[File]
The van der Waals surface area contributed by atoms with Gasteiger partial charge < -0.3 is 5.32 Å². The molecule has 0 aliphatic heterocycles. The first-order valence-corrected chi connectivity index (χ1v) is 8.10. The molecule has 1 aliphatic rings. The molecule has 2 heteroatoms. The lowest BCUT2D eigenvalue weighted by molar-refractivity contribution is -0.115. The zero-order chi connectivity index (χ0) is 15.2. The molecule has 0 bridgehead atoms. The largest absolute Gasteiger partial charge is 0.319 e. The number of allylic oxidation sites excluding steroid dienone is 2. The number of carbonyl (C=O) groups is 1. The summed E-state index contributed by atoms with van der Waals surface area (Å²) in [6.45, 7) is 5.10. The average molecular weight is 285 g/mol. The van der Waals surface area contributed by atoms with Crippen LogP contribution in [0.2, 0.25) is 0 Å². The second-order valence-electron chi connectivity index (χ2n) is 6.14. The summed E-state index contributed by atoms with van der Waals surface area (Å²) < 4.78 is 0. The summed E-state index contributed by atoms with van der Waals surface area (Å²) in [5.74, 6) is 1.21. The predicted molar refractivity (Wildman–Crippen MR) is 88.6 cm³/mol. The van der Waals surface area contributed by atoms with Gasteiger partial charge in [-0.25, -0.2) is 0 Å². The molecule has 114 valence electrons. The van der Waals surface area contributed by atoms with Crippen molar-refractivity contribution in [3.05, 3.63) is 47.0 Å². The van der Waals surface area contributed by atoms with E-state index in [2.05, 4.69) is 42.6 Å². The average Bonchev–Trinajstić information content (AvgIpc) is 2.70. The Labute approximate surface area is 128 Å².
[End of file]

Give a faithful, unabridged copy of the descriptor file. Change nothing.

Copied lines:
The van der Waals surface area contributed by atoms with Gasteiger partial charge < -0.3 is 5.32 Å². The molecule has 0 aliphatic heterocycles. The first-order valence-corrected chi connectivity index (χ1v) is 8.10. The molecule has 1 aliphatic rings. The molecule has 2 heteroatoms. The lowest BCUT2D eigenvalue weighted by molar-refractivity contribution is -0.115. The zero-order chi connectivity index (χ0) is 15.2. The molecule has 0 bridgehead atoms. The largest absolute Gasteiger partial charge is 0.319 e. The number of allylic oxidation sites excluding steroid dienone is 2. The number of carbonyl (C=O) groups is 1. The summed E-state index contributed by atoms with van der Waals surface area (Å²) in [6.45, 7) is 5.10. The average molecular weight is 285 g/mol. The van der Waals surface area contributed by atoms with Crippen LogP contribution in [0.2, 0.25) is 0 Å². The second-order valence-electron chi connectivity index (χ2n) is 6.14. The summed E-state index contributed by atoms with van der Waals surface area (Å²) < 4.78 is 0. The summed E-state index contributed by atoms with van der Waals surface area (Å²) in [5.74, 6) is 1.21. The predicted molar refractivity (Wildman–Crippen MR) is 88.6 cm³/mol. The van der Waals surface area contributed by atoms with Gasteiger partial charge in [-0.25, -0.2) is 0 Å². The molecule has 114 valence electrons. The van der Waals surface area contributed by atoms with Crippen molar-refractivity contribution in [3.05, 3.63) is 47.0 Å². The van der Waals surface area contributed by atoms with E-state index in [2.05, 4.69) is 42.6 Å². The average Bonchev–Trinajstić information content (AvgIpc) is 2.70. The Labute approximate surface area is 128 Å².